By Rohith Jyothish
India, seven-time winners of the South Asian Football Federation (SAFF) Cup and defending champions for six consecutive years, tasted a bitter defeat in this year’s edition of the cup that has cast more doubts over the sport’s future in the country.
India lost in the final game of the tournament to the unfancied Maldives at the Bangabandhu stadium in Dhaka, Bangladesh on September 15.
A youthful Indian team had been fully expected to bring the trophy home. The Maldives had failed to win a single group stage match and only reached the knockout rounds thanks to a coin toss against Sri Lanka.
Lack of interest?
The SAFF Cup defeat comes on the heels of a few disappointing decisions by Indian sports authorities.
The Indian Olympic Association (IOA) chose not to send men and women’s football teams to the Asian Games in Jakarta, Indonesia in 2018 because, the association’s chief said, both teams would be “also rans” and damage India’s overall standing in the medal table.
The All India Football Federation (AIFF) called the decision “myopic” and said it had denied Indian football an opportunity to develop itself.
India’s progress in the world’s most popular sport will be under the microscope again in the Asian Football Confederation’s (AFC) Asian Cup, which takes place next year in the UAE.
Since its inception in 1988, it has been the most prestigious quadrennial football competition in Asia. India last qualified for it in 2011 but was eventually knocked out after losing all three matches in Qatar that year.
Is Indian football infrastructure weak?
Prior to the SAFF Cup, India toured in Australia. Many say the national men’s team’s notable rise in the FIFA world rankings over the last three years is due to facing easy opponents. Others argue that India’s qualification to AFC Asian Cup 2019 would not have been possible without an increase in the number of teams playing in the tournament from 16 to 24. India hosted the U-17 World Cup last year, but the youth side failed to win a game in the tournament.
Private-sector leagues like Indian Super League (ISL) established in 2011 and the Indian Women’s League in 2016 have changed the domestic football landscape, but many feel that these leagues have come at a cost.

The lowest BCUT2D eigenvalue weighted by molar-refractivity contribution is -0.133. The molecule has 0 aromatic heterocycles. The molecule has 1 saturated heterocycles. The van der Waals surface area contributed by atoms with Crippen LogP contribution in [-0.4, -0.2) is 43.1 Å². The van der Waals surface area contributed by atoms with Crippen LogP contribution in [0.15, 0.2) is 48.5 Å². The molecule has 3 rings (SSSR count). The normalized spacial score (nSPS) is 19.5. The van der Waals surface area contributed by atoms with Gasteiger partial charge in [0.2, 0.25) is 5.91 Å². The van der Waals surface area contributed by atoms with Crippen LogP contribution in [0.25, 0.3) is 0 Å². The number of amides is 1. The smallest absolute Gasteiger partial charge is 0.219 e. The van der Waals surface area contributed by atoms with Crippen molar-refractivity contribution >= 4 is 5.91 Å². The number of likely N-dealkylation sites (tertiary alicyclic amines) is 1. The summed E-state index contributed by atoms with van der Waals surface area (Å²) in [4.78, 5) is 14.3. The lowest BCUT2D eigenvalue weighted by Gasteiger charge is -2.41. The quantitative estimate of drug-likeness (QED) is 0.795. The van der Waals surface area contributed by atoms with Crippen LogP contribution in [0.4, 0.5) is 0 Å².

The AIFF has been accused of favoring the ISL over India’s premier domestic football competition, the I-League (formerly, National Football League).
In 2017, the fixture-list for the ISL season went out in August while fixtures for the I-League have been delayed, forcing sponsors for I-League teams to back out in the face of uncertainty.
Football or cricket?
The fact that some ISL teams are owned by famous Indian cricket players offers an indication of the relative standing of the two sports in India. The Indian channel ‘Star Sports 3′ theoretically dedicated to football often shows more cricket matches than football games. This has frustrated Indian football fans.
But the channel may simply be responding to low public interest. In June this year the Indian men’s team captain and all-time highest goal scorer, Sunil Chhetri, took to social media to ask for more public support for Indian football after the AIFF-organised Intercontinental Cup club tournament held in Mumbai drew miserly crowds.
The media campaign “#FannBannaPadega”, meaning “now you have to be a fan”, is an attempt to make football fandom more glamorous. But some say this media driven agenda has come at the expense of a real, grassroots fan culture.
Indian teams overshadowed by global brands
In 2001, the English Premier League was broadcast live in India for the first time. Since then, support for English teams has boomed, mostly among urban, middle-class men, who create fan clubs to cheer on these and other European teams.
In the southern state of Kerala, where Indian football has strong roots, there are also a number of fan clubs dedicated to European teams.
But there are still a few fixtures in the Indian football calendar that get the blood pumping. One is the Kolkata Derby pitting Mohun Bagan against East Bengal, which consistently draws one of the highest crowds of all domestic football games.
Rohith Jyothish is a social scientist researching information technology. He engages with communities that work on digital rights, open data and the rights to information & privacy in India. Previously, he was involved in research and advocacy on fiscal policy and the budgeting process at local, state and central tiers of government in India. His academic interests usually revolve around the history, culture and philosophy of economy, society and polity. He often strays into football, music and cinema as well.
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